1.     Review your organization’s documentation on management philosophy and determine how the seven items listed above are ranked in importance by this documentation.
2.     Reflect on how you and other managers behave in interacting with subordinates. Are your actions consistent with the stated philosophy of management? For example, if the documentation says customer satisfaction is number one do managers always place customer satisfaction ahead of cost, schedule and quality?
3.     Ask three or four of your direct reports or peers to write down the rank order of importance of the first five items on the list and compare the results. Do all of the lists match? Are the lists in agreement with the documented philosophy of management?
The results of this exercise tell you how much work you have to do to build the basic foundation of an effective organization. If your behavior matches the documentation and if your subordinate’s lists are consistent and also match the documented philosophy then your organization has communicated its management philosophy effectively. If not then you and other managers have work to do. You cannot be an effective leader nor have an effective organization without an effective philosophy of management as defined above.
A goal of this course is to help students develop their leadership capabilities and ultimately their organization’s capabilities to the point that the workers can be empowered to control their own processes without micromanagement. This cannot be achieved if the workers have not internalized the organization’s philosophy of management. Think for a minute what would happen if an organization empowered workers that each has a different opinion of what is most important to the organization. Conflict and chaos would result.  If you find that your management philosophy is not effective then the first step in your leadership action plan must be to correct this deficiency. There is no need to document this step in your leadership action plan; just do it.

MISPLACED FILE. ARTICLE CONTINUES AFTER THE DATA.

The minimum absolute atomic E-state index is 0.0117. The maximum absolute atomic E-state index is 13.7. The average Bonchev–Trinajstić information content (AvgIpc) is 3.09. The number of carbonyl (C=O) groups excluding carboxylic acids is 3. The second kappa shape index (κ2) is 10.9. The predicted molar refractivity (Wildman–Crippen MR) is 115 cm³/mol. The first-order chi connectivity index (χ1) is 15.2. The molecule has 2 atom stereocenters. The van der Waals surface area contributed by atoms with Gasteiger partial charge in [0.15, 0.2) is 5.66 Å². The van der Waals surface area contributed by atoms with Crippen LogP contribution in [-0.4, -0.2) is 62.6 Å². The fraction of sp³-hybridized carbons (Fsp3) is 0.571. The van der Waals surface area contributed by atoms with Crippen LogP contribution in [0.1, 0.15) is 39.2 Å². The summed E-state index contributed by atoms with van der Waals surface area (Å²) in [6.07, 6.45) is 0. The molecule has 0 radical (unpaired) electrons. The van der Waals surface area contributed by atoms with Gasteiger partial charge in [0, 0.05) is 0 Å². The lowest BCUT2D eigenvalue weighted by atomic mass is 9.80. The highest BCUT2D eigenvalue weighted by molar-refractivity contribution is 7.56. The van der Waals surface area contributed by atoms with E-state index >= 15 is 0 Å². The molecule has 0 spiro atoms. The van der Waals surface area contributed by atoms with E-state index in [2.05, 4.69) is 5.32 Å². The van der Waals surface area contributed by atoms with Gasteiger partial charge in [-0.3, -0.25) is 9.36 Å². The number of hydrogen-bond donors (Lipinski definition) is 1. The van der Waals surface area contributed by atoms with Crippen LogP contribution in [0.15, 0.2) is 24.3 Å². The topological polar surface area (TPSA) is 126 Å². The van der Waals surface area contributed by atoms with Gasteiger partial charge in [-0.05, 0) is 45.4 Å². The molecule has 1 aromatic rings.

For the purposes of this course I assume there is a documented philosophy of management for the student’s organization. Further, I assume that students are at a level in their organization that changing the documented philosophy is not within their control. Therefore the primary task for students that finds their organization’s philosophy of management fails the effectiveness test in the exercise above is to ensure that everyone in their organization knows and understands the documented philosophy. The best way to accomplish this is to hold several group meetings to discuss the philosophy. It is not sufficient to distribute copies and ask people to read and follow the philosophy. People will have questions on why the philosophy is what it is and they will interpret it differently. Holding group discussions can bring people to a common understanding and a better appreciation of why they need to be aware and follow the documented philosophy. If the student has the authority and available budget then holding off site meetings is well worth the extra effort and cost for discussion of philosophy of management. People are better able to think objectively about topics like management philosophy when separated from the concerns of immediate work.

If you find that the pace of blog posts isn’t compatible with the pace you  would like to maintain in studying this material you can buy the book “The Manager’s Guide for Effective Leadership” at:
or hard copy or for nook at:
or hard copy or E-book at:

Thursday, October 4, 2012

4 Additional Background on Management Principles and Functions of Managers